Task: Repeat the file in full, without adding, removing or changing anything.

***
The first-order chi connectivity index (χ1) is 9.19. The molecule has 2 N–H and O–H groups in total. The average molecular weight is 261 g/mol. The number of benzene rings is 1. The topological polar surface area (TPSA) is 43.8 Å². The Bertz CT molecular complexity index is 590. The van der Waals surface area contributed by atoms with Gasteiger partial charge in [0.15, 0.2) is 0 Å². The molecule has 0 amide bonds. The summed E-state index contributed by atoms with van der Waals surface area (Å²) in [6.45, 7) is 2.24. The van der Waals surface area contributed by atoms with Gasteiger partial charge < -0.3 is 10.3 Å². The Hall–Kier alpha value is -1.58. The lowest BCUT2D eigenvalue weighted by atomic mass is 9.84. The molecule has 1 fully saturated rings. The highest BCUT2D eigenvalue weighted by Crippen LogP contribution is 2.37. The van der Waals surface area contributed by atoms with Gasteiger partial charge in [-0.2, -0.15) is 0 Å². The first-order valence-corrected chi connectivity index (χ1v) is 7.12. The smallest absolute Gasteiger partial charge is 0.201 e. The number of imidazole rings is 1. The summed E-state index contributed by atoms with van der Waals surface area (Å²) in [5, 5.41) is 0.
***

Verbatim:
The first-order chi connectivity index (χ1) is 9.19. The molecule has 2 N–H and O–H groups in total. The average molecular weight is 261 g/mol. The number of benzene rings is 1. The topological polar surface area (TPSA) is 43.8 Å². The Bertz CT molecular complexity index is 590. The van der Waals surface area contributed by atoms with Gasteiger partial charge in [0.15, 0.2) is 0 Å². The molecule has 0 amide bonds. The summed E-state index contributed by atoms with van der Waals surface area (Å²) in [6.45, 7) is 2.24. The van der Waals surface area contributed by atoms with Gasteiger partial charge < -0.3 is 10.3 Å². The Hall–Kier alpha value is -1.58. The lowest BCUT2D eigenvalue weighted by atomic mass is 9.84. The molecule has 1 fully saturated rings. The highest BCUT2D eigenvalue weighted by Crippen LogP contribution is 2.37. The van der Waals surface area contributed by atoms with Gasteiger partial charge in [-0.2, -0.15) is 0 Å². The first-order valence-corrected chi connectivity index (χ1v) is 7.12. The smallest absolute Gasteiger partial charge is 0.201 e. The number of imidazole rings is 1. The summed E-state index contributed by atoms with van der Waals surface area (Å²) in [5, 5.41) is 0.